By Doug Van Lerberghe, Principal – Kephart
In the wake of the economic downturn, there has been a shift in values regarding what people want in a home and in their community. The decisions being made now are much less about conspicuous consumption in order to “keep up with the Joneses” and more about quality of life.
People, young and old, want to be able to walk to places like restaurants and shops. More and more prize quality over quantity, and are interested in smaller homes that are easier to maintain. As people re-evaluate their priorities in life, we are seeing more individuals that can qualify to buy homes choosing not to because they do not want homeownership to interfere with their lifestyle. They want to maintain their flexibility in order to be able to move where the jobs are. They are also busy and would rather spend their free-time with family and friends versus mowing a lawn or fixing a toilet.
Historically, this was never really a demographic that homebuilders had to worry about. People who could afford to buy homes, bought homes. So what, can home builders offer to make home ownership more appealing to those with active lifestyles? The key is to think about luxury resorts and apartment communities.
When designing a community, think about the demographic and the types of amenities that they will enjoy. KEPHART recently designed a small, 72 home, neighborhood geared toward 50+ buyers that is part of a larger master-planned community. To cater to the lifestyle of the residents, this small neighborhood features a 3,000 sq.ft. clubhouse with a great room, demonstration kitchen and a yoga studio. The clubhouse was placed in the center of the community to give residents a special gathering place to exercise, share recipes, play cards, and celebrate. The neighborhood also has nine garage spaces that residents can rent to foster hobbies like car-restoration and wood working, or provide additional storage for recreational equipment or a lifetime of stuff.
Since adding a clubhouse can be expensive, it is important to also consider a site’s surroundings. For example, one of our clients built a community that was located near a hotel/conference center that features world-class amenities including a large fitness center, a golf course, and a spa. Instead of going through the expense of building a clubhouse, our client chose to partner with the hotel and offered memberships and discounted services to the community’s residents. This ended up being a win for everyone – our client, the residents, and the hotel.
Offering services to buyers is just as important as providing amenities. Think of things that will make the lives of residents easier like providing a concierge, yard care, pet walking, interior design services, maintenance, child care, etc. Since it can be costly to have someone onsite everyday to coordinate these things, considering offering residents as part of their HOA dues a membership to a concierge service like 2 Places at 1 time (2placesat1time.com). This company can connect residents to anything that they need, and they offer a new service called Second ½ that is a unique combination of personal concierge services and senior care services customized specifically to meet the needs of senior clientele.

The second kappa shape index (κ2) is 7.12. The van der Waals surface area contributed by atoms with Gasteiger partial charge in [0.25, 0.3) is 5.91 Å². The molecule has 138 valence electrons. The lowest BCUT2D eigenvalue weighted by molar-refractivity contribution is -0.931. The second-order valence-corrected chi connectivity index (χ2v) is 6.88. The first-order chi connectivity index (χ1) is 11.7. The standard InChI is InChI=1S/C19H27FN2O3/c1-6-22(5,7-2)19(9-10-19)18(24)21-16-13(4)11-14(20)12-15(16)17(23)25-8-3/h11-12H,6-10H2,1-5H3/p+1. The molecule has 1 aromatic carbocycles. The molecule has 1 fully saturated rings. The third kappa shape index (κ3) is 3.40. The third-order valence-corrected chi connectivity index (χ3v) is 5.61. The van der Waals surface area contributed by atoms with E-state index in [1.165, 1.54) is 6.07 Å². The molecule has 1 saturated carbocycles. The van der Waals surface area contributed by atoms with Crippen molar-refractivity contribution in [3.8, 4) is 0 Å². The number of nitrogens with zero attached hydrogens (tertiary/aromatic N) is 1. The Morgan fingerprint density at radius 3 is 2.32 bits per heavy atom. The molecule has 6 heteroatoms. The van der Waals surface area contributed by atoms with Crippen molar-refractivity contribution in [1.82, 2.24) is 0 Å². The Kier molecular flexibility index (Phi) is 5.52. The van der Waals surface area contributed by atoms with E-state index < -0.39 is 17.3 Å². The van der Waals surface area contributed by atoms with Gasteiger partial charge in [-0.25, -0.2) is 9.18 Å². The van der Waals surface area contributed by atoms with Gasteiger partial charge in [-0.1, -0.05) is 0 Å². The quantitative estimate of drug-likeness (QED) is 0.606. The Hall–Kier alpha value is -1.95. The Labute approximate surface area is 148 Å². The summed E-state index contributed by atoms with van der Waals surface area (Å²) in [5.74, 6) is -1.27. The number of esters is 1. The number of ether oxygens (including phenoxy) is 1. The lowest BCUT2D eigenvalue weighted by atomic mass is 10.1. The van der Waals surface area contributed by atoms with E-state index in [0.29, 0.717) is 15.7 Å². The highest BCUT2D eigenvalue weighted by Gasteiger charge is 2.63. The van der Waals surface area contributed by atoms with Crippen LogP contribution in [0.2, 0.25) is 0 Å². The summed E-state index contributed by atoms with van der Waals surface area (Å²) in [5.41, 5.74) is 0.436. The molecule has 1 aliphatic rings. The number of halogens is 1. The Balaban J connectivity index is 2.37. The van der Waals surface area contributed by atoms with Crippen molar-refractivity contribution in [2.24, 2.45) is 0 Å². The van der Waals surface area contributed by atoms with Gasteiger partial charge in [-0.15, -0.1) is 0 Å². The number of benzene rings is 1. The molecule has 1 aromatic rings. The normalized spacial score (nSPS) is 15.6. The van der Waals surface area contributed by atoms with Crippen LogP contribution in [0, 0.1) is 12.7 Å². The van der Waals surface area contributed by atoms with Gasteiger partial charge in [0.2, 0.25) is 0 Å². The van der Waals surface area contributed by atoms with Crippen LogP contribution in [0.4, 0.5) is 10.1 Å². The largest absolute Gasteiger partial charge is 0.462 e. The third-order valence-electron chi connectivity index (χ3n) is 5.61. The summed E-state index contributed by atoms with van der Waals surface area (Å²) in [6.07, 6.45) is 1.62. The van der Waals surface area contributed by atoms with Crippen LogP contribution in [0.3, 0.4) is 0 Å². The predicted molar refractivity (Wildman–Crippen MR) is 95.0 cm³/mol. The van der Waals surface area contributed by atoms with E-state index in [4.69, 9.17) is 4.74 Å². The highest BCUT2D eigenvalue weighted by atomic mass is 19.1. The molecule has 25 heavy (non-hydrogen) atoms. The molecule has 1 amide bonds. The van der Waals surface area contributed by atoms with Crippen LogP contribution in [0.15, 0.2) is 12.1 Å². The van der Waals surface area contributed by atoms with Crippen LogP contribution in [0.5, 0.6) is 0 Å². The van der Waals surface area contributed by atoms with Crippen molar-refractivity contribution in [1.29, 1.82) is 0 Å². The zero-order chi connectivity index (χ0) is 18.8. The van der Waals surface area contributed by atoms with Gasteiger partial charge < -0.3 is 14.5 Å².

Another option to consider is creating an online bulletin board so residents can offer their services to each other to promote a sense of community. Johnny, who just turned sixteen and is saving money to buy his first car can go online and post that he would like to mow lawns, shovel snow and rake leaves. Sarah who runs a child care center in the area, can offer her services so neighbors can go out and enjoy a date night, and the list goes on.
The bulletin board can also be used for residents to connect and meet up with each other and share their interests. Residents can use it to start book clubs, form car pools, share tools, swap kids’ clothes and create hybrid fix-it shops. Instead of tossing out a broken barbeque grill, have a neighbor fix it and invite him over for steaks once it is working again.
To keep buyers from worrying about selling their homes if they need to relocate to a new city for a job, national home builders could consider offering a home relocation program. For example, a builder could offer to help the homeowners sell their home or offer to buy it at the current market rate in Denver, as long as they bought a new home from the same builder once they arrived in Dallas.
There are many more amenities and services that builders can offer to set themselves apart from the competition and make homeownership exciting. The key is to create a place that people want to live. This goes beyond just creating a great floor plan because people now value the neighborhood as much as – if not more than – the house.
—Doug Van Lerberghe, Principal